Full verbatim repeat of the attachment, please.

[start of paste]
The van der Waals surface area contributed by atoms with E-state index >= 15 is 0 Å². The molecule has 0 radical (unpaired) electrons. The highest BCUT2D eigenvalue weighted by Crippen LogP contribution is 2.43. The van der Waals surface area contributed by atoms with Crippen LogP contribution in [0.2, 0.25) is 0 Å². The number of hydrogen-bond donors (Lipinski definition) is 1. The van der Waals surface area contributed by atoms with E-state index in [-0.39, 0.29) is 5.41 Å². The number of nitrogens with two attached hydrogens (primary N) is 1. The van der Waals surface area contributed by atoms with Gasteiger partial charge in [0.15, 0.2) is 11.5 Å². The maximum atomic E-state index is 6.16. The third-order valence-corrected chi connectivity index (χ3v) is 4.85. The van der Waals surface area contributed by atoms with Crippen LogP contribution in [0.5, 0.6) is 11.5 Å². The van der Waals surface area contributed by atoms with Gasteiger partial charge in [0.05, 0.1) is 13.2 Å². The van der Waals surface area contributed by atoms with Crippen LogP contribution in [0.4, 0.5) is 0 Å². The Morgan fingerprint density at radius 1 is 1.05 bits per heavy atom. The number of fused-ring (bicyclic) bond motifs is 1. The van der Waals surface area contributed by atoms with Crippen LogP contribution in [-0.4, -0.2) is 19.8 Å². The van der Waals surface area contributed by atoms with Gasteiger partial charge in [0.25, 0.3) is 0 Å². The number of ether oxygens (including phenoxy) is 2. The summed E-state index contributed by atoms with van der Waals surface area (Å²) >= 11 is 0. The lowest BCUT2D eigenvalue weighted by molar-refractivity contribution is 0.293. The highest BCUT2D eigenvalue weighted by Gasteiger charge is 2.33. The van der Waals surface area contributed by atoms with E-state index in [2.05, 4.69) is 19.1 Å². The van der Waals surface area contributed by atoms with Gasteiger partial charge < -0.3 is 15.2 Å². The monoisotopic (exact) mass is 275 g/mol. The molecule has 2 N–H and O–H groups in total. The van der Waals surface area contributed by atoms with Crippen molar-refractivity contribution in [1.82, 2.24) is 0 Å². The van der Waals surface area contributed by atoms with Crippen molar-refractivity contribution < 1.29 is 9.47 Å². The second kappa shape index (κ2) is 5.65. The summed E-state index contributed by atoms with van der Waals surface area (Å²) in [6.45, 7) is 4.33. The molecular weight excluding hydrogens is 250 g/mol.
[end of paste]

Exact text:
The van der Waals surface area contributed by atoms with E-state index >= 15 is 0 Å². The molecule has 0 radical (unpaired) electrons. The highest BCUT2D eigenvalue weighted by Crippen LogP contribution is 2.43. The van der Waals surface area contributed by atoms with Crippen LogP contribution in [0.2, 0.25) is 0 Å². The number of hydrogen-bond donors (Lipinski definition) is 1. The van der Waals surface area contributed by atoms with E-state index in [-0.39, 0.29) is 5.41 Å². The number of nitrogens with two attached hydrogens (primary N) is 1. The van der Waals surface area contributed by atoms with Gasteiger partial charge in [0.15, 0.2) is 11.5 Å². The maximum atomic E-state index is 6.16. The third-order valence-corrected chi connectivity index (χ3v) is 4.85. The van der Waals surface area contributed by atoms with Crippen LogP contribution in [0.5, 0.6) is 11.5 Å². The van der Waals surface area contributed by atoms with Gasteiger partial charge in [0.05, 0.1) is 13.2 Å². The van der Waals surface area contributed by atoms with Crippen LogP contribution in [0.4, 0.5) is 0 Å². The Morgan fingerprint density at radius 1 is 1.05 bits per heavy atom. The number of fused-ring (bicyclic) bond motifs is 1. The van der Waals surface area contributed by atoms with Crippen LogP contribution in [-0.4, -0.2) is 19.8 Å². The van der Waals surface area contributed by atoms with Gasteiger partial charge in [0.25, 0.3) is 0 Å². The number of ether oxygens (including phenoxy) is 2. The summed E-state index contributed by atoms with van der Waals surface area (Å²) >= 11 is 0. The lowest BCUT2D eigenvalue weighted by molar-refractivity contribution is 0.293. The highest BCUT2D eigenvalue weighted by Gasteiger charge is 2.33. The van der Waals surface area contributed by atoms with E-state index in [2.05, 4.69) is 19.1 Å². The van der Waals surface area contributed by atoms with Gasteiger partial charge < -0.3 is 15.2 Å². The monoisotopic (exact) mass is 275 g/mol. The molecule has 2 N–H and O–H groups in total. The van der Waals surface area contributed by atoms with Crippen molar-refractivity contribution in [1.82, 2.24) is 0 Å². The van der Waals surface area contributed by atoms with Crippen molar-refractivity contribution < 1.29 is 9.47 Å². The second kappa shape index (κ2) is 5.65. The summed E-state index contributed by atoms with van der Waals surface area (Å²) in [6.45, 7) is 4.33. The molecular weight excluding hydrogens is 250 g/mol.